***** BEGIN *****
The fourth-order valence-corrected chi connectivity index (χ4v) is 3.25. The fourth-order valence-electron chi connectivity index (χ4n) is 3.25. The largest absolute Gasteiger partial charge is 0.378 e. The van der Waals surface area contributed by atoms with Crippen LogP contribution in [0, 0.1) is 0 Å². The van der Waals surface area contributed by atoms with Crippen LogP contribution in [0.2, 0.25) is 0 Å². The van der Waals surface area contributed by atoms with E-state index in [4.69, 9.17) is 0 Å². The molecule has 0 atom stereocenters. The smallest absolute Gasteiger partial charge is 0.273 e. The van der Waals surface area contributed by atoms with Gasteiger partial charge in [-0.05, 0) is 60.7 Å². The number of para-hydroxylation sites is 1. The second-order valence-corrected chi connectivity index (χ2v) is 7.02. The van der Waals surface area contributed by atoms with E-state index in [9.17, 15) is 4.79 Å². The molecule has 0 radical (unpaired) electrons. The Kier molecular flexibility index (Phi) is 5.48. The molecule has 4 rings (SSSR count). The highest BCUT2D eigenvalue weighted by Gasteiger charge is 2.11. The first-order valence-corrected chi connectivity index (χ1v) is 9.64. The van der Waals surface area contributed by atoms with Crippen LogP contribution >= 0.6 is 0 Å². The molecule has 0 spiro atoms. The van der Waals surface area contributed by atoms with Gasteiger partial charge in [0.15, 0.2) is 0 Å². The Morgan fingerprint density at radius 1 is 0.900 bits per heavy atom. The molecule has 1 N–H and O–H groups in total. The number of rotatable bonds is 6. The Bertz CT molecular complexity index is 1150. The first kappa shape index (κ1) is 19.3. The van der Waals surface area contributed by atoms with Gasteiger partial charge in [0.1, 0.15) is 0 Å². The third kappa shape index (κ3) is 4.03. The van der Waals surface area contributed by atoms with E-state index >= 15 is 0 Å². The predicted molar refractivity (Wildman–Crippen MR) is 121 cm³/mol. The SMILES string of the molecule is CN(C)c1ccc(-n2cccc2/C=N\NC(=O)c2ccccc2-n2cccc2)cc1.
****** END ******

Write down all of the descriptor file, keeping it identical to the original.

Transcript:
The fourth-order valence-corrected chi connectivity index (χ4v) is 3.25. The fourth-order valence-electron chi connectivity index (χ4n) is 3.25. The largest absolute Gasteiger partial charge is 0.378 e. The van der Waals surface area contributed by atoms with Crippen LogP contribution in [0, 0.1) is 0 Å². The van der Waals surface area contributed by atoms with Crippen LogP contribution in [0.2, 0.25) is 0 Å². The van der Waals surface area contributed by atoms with E-state index in [4.69, 9.17) is 0 Å². The molecule has 0 atom stereocenters. The smallest absolute Gasteiger partial charge is 0.273 e. The van der Waals surface area contributed by atoms with Gasteiger partial charge in [-0.05, 0) is 60.7 Å². The number of para-hydroxylation sites is 1. The second-order valence-corrected chi connectivity index (χ2v) is 7.02. The van der Waals surface area contributed by atoms with E-state index in [9.17, 15) is 4.79 Å². The molecule has 0 radical (unpaired) electrons. The Kier molecular flexibility index (Phi) is 5.48. The molecule has 4 rings (SSSR count). The highest BCUT2D eigenvalue weighted by Gasteiger charge is 2.11. The first-order valence-corrected chi connectivity index (χ1v) is 9.64. The van der Waals surface area contributed by atoms with Crippen LogP contribution >= 0.6 is 0 Å². The molecule has 0 spiro atoms. The van der Waals surface area contributed by atoms with Gasteiger partial charge in [0.15, 0.2) is 0 Å². The Morgan fingerprint density at radius 1 is 0.900 bits per heavy atom. The molecule has 1 N–H and O–H groups in total. The number of rotatable bonds is 6. The Bertz CT molecular complexity index is 1150. The first kappa shape index (κ1) is 19.3. The van der Waals surface area contributed by atoms with Gasteiger partial charge in [0.1, 0.15) is 0 Å². The third kappa shape index (κ3) is 4.03. The van der Waals surface area contributed by atoms with E-state index >= 15 is 0 Å². The predicted molar refractivity (Wildman–Crippen MR) is 121 cm³/mol. The SMILES string of the molecule is CN(C)c1ccc(-n2cccc2/C=N\NC(=O)c2ccccc2-n2cccc2)cc1.